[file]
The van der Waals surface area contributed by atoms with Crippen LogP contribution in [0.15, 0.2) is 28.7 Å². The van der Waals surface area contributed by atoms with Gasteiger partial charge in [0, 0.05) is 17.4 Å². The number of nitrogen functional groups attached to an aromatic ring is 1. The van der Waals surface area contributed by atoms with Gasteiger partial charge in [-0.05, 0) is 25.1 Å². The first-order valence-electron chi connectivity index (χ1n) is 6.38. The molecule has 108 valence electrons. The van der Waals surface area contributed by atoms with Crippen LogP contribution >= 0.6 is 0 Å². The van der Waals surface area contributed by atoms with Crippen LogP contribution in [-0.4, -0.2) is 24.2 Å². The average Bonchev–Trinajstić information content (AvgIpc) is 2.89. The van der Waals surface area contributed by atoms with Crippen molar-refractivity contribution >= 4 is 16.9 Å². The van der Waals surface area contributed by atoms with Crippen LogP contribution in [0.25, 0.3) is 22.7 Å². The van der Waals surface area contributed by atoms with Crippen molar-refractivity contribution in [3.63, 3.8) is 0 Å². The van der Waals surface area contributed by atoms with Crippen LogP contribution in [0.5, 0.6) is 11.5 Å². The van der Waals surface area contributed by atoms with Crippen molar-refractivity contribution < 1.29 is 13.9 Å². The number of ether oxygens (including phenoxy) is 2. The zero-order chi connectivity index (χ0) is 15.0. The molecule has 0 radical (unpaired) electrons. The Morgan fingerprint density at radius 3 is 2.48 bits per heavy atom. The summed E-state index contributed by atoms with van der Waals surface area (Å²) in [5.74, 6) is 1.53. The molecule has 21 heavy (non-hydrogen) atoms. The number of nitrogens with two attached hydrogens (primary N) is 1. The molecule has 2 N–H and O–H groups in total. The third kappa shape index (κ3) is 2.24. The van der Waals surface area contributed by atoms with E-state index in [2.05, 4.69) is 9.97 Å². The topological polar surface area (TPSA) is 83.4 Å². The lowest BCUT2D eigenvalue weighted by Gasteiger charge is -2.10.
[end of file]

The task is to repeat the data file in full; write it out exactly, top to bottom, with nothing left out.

The van der Waals surface area contributed by atoms with Crippen LogP contribution in [0.15, 0.2) is 28.7 Å². The van der Waals surface area contributed by atoms with Gasteiger partial charge in [0, 0.05) is 17.4 Å². The number of nitrogen functional groups attached to an aromatic ring is 1. The van der Waals surface area contributed by atoms with Gasteiger partial charge in [-0.05, 0) is 25.1 Å². The first-order valence-electron chi connectivity index (χ1n) is 6.38. The molecule has 108 valence electrons. The van der Waals surface area contributed by atoms with Crippen LogP contribution >= 0.6 is 0 Å². The van der Waals surface area contributed by atoms with Crippen LogP contribution in [-0.4, -0.2) is 24.2 Å². The average Bonchev–Trinajstić information content (AvgIpc) is 2.89. The van der Waals surface area contributed by atoms with Crippen molar-refractivity contribution >= 4 is 16.9 Å². The van der Waals surface area contributed by atoms with Crippen LogP contribution in [0.25, 0.3) is 22.7 Å². The van der Waals surface area contributed by atoms with Crippen molar-refractivity contribution in [3.63, 3.8) is 0 Å². The van der Waals surface area contributed by atoms with Crippen LogP contribution in [0.5, 0.6) is 11.5 Å². The van der Waals surface area contributed by atoms with Crippen molar-refractivity contribution < 1.29 is 13.9 Å². The number of ether oxygens (including phenoxy) is 2. The zero-order chi connectivity index (χ0) is 15.0. The molecule has 0 radical (unpaired) electrons. The Morgan fingerprint density at radius 3 is 2.48 bits per heavy atom. The summed E-state index contributed by atoms with van der Waals surface area (Å²) in [5.74, 6) is 1.53. The molecule has 21 heavy (non-hydrogen) atoms. The number of nitrogens with two attached hydrogens (primary N) is 1. The molecule has 2 N–H and O–H groups in total. The third kappa shape index (κ3) is 2.24. The van der Waals surface area contributed by atoms with E-state index in [2.05, 4.69) is 9.97 Å². The topological polar surface area (TPSA) is 83.4 Å². The lowest BCUT2D eigenvalue weighted by Gasteiger charge is -2.10.